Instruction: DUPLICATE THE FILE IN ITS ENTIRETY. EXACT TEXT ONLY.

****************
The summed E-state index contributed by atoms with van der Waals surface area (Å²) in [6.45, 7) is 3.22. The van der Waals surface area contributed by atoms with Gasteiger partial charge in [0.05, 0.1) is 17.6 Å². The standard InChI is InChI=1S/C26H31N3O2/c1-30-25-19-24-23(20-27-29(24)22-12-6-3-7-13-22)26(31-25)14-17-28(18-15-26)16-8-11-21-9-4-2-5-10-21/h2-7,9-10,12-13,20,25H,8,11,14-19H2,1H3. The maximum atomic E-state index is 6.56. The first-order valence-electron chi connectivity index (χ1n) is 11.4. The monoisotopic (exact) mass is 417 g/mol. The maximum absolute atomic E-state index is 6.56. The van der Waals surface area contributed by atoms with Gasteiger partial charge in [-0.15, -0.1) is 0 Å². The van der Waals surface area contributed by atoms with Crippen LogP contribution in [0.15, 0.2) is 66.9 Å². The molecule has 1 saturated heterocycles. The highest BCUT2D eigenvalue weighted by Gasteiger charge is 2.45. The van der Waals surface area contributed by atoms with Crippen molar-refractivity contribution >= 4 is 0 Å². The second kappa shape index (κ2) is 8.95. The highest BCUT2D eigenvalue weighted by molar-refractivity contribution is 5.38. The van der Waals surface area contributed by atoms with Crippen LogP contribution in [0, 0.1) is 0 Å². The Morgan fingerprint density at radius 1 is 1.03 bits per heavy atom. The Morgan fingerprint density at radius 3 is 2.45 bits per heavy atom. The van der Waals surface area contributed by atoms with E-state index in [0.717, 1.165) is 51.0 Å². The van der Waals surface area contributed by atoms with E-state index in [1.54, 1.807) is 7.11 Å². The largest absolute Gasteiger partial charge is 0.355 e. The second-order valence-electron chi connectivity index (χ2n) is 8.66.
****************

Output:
The summed E-state index contributed by atoms with van der Waals surface area (Å²) in [6.45, 7) is 3.22. The van der Waals surface area contributed by atoms with Gasteiger partial charge in [0.05, 0.1) is 17.6 Å². The standard InChI is InChI=1S/C26H31N3O2/c1-30-25-19-24-23(20-27-29(24)22-12-6-3-7-13-22)26(31-25)14-17-28(18-15-26)16-8-11-21-9-4-2-5-10-21/h2-7,9-10,12-13,20,25H,8,11,14-19H2,1H3. The maximum atomic E-state index is 6.56. The first-order valence-electron chi connectivity index (χ1n) is 11.4. The monoisotopic (exact) mass is 417 g/mol. The maximum absolute atomic E-state index is 6.56. The van der Waals surface area contributed by atoms with Gasteiger partial charge in [-0.15, -0.1) is 0 Å². The van der Waals surface area contributed by atoms with Crippen LogP contribution in [0.15, 0.2) is 66.9 Å². The molecule has 1 saturated heterocycles. The highest BCUT2D eigenvalue weighted by Gasteiger charge is 2.45. The van der Waals surface area contributed by atoms with Crippen molar-refractivity contribution >= 4 is 0 Å². The second kappa shape index (κ2) is 8.95. The highest BCUT2D eigenvalue weighted by molar-refractivity contribution is 5.38. The van der Waals surface area contributed by atoms with Crippen LogP contribution in [0, 0.1) is 0 Å². The Morgan fingerprint density at radius 1 is 1.03 bits per heavy atom. The Morgan fingerprint density at radius 3 is 2.45 bits per heavy atom. The van der Waals surface area contributed by atoms with E-state index in [0.717, 1.165) is 51.0 Å². The van der Waals surface area contributed by atoms with E-state index in [1.54, 1.807) is 7.11 Å². The largest absolute Gasteiger partial charge is 0.355 e. The second-order valence-electron chi connectivity index (χ2n) is 8.66.